Ford 1979
Jochim 1976}. Environmental archaeologists study the systemic relationship between humans and their physical and biological environments in a number of ways. As diverse as these studies are, however, three themes are commonly found in most environmental studies: concern about site formation processes and methodological issues
geological and biological discoveries based on archaeological materials
and anthropological interpretations. While most environmental studies include some discussion of taphonomic and methodological issues, many reflect the fact that there are two potentially distinct ways to lo at organic and inorganic remains from archaeological sites: as sources of environmental data and as sources of anthropological data. Much environmental research focuses on taphonomy and other site-formation processes both as a source of bias and as an interesting research area in its own right {Gifford 1981
Gordon and Buikstra 1981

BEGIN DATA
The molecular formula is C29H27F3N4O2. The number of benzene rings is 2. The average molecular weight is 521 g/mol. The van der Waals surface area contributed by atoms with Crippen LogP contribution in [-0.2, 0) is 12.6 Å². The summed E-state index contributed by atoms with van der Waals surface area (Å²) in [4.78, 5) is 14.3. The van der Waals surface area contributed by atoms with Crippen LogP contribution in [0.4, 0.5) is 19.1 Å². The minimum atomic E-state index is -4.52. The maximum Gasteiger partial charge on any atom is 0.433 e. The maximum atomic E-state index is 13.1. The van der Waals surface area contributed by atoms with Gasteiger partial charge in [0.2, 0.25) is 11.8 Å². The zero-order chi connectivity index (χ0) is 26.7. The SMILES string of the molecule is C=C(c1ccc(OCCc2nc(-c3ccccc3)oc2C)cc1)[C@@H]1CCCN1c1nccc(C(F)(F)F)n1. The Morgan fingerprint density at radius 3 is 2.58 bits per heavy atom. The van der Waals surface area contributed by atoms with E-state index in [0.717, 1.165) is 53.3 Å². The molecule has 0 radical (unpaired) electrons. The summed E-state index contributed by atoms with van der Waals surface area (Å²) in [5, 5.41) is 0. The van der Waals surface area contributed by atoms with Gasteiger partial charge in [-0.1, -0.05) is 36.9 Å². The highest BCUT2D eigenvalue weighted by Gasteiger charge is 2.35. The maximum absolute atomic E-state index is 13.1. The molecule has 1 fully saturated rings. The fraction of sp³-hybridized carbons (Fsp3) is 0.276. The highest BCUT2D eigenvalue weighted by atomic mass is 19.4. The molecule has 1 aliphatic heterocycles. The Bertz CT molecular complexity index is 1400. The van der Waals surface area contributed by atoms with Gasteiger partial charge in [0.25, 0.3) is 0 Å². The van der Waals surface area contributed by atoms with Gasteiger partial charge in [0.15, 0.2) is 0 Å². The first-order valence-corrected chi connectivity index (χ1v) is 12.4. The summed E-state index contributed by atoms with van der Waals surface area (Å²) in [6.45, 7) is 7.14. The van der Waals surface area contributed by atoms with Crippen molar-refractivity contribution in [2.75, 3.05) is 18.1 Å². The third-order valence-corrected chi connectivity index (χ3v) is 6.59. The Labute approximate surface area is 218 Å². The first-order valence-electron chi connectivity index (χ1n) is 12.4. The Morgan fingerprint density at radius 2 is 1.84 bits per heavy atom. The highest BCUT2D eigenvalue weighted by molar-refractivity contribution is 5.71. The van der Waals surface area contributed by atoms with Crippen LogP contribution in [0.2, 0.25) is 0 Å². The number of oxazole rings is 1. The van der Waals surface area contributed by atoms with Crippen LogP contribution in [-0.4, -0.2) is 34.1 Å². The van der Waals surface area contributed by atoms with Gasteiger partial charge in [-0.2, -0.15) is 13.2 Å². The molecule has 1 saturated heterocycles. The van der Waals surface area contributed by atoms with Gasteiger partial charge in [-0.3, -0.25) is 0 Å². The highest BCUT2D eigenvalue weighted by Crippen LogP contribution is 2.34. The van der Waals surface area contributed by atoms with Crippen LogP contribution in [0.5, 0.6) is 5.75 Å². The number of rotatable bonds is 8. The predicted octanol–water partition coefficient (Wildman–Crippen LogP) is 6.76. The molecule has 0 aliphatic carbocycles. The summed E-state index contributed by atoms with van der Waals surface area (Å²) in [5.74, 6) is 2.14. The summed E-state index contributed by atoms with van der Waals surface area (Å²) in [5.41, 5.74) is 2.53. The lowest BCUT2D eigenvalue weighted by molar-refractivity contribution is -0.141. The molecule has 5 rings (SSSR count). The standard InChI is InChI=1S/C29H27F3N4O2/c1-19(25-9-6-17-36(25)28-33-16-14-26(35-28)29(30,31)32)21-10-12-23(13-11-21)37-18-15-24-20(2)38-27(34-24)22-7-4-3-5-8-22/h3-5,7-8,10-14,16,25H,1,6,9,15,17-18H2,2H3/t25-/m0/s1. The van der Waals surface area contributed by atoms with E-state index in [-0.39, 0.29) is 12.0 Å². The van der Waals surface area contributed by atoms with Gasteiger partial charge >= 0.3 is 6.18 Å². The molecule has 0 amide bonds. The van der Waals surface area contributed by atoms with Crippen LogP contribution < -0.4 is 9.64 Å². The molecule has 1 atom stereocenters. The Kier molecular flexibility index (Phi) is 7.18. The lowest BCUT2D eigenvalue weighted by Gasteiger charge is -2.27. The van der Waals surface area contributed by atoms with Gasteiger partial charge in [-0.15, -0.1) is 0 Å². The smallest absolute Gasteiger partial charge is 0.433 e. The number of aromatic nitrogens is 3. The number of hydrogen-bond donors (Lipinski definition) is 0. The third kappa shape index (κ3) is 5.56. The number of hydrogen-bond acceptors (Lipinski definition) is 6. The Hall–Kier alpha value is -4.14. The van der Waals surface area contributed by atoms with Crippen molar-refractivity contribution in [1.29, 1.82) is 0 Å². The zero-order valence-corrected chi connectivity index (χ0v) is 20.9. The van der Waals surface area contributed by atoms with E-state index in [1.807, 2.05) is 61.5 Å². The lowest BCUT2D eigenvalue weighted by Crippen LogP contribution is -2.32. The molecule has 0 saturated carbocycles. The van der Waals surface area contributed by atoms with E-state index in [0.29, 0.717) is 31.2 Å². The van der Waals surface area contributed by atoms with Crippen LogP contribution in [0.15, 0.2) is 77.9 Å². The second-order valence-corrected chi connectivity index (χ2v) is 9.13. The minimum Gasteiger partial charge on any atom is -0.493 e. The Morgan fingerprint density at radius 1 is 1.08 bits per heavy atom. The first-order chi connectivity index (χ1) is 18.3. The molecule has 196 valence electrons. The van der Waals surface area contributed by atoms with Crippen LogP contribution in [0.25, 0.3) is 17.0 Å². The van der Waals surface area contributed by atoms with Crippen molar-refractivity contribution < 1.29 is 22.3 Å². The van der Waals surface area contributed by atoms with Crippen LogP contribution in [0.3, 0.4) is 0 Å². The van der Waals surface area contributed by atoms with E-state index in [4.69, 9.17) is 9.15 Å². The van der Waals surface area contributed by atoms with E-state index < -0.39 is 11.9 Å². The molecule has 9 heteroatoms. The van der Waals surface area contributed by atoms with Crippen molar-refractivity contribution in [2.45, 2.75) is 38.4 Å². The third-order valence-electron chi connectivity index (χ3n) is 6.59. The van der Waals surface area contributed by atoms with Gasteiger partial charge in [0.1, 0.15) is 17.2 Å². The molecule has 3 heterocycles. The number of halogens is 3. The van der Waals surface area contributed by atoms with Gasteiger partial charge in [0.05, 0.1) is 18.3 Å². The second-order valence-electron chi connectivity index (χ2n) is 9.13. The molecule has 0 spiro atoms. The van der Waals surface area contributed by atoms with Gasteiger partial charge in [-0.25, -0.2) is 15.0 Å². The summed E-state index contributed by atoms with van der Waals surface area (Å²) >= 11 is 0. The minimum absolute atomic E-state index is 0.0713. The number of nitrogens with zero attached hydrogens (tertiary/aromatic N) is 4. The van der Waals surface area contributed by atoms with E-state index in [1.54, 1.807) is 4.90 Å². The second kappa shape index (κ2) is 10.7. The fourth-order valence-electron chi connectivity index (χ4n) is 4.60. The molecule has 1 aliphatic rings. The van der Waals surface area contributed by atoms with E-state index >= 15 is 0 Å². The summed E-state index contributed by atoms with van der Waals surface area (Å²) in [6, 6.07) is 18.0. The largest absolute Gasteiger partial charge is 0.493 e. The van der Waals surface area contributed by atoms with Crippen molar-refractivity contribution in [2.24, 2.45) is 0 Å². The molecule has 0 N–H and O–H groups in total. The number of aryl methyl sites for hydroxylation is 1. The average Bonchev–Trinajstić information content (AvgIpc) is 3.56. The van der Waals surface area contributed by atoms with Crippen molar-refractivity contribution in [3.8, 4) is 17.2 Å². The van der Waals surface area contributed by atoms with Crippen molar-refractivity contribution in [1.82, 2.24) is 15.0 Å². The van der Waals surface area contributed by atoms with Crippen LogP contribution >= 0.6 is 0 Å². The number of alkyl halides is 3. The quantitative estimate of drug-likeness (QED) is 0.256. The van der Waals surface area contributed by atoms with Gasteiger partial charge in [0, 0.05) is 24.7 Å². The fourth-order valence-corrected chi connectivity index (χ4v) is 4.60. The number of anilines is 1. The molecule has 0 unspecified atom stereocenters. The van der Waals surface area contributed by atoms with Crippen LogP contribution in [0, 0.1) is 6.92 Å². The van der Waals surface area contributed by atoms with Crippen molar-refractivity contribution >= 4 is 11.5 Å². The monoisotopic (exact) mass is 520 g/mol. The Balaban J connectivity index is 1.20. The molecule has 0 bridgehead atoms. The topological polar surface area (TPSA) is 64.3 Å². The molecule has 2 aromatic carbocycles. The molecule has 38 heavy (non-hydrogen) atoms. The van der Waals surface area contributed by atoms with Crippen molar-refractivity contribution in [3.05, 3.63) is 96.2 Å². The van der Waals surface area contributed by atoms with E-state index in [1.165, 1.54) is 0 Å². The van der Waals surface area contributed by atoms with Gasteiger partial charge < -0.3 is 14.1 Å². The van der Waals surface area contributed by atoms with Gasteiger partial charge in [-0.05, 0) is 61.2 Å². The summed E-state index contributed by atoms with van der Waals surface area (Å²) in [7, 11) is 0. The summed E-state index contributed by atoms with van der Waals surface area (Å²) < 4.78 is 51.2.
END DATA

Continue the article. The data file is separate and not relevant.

Lyman 1994
Miksicek 1987}. It is very important to consider the depositional setting and the principal agents of deposition, exploring characteristics in the archaeological record that are caused by humans and those that reflect other forces {Lyman 1982, 1994}. Ethnoarchaeology and other actualistic studies are useful ways to explore how humans and other agents may have altered the archaeological record as it was created and thereafter. pg 11 the questions of causality in human-envrionmental relationships. To what extent have humans altered the landscape and to what extent has human behavior been a response to natural environmental change? What were the consequenes to human behavior of changes, or, conversely, stasis, in the envirnment.? interested in the influence of local physiography on site intrasite spatial organization, the influence oflocal phsyiography on site placement, definition of local patterns of plant and animal use, and assessment of human health.
Date Created: 7/6/2001
Editors: Reitz, J. Elizabeth
Newsom, Lee A.
Scudder, Sylvia J.
Page Start: 3
Page End: 16
Series Title: Interdisciplinary Contributions to Archaeology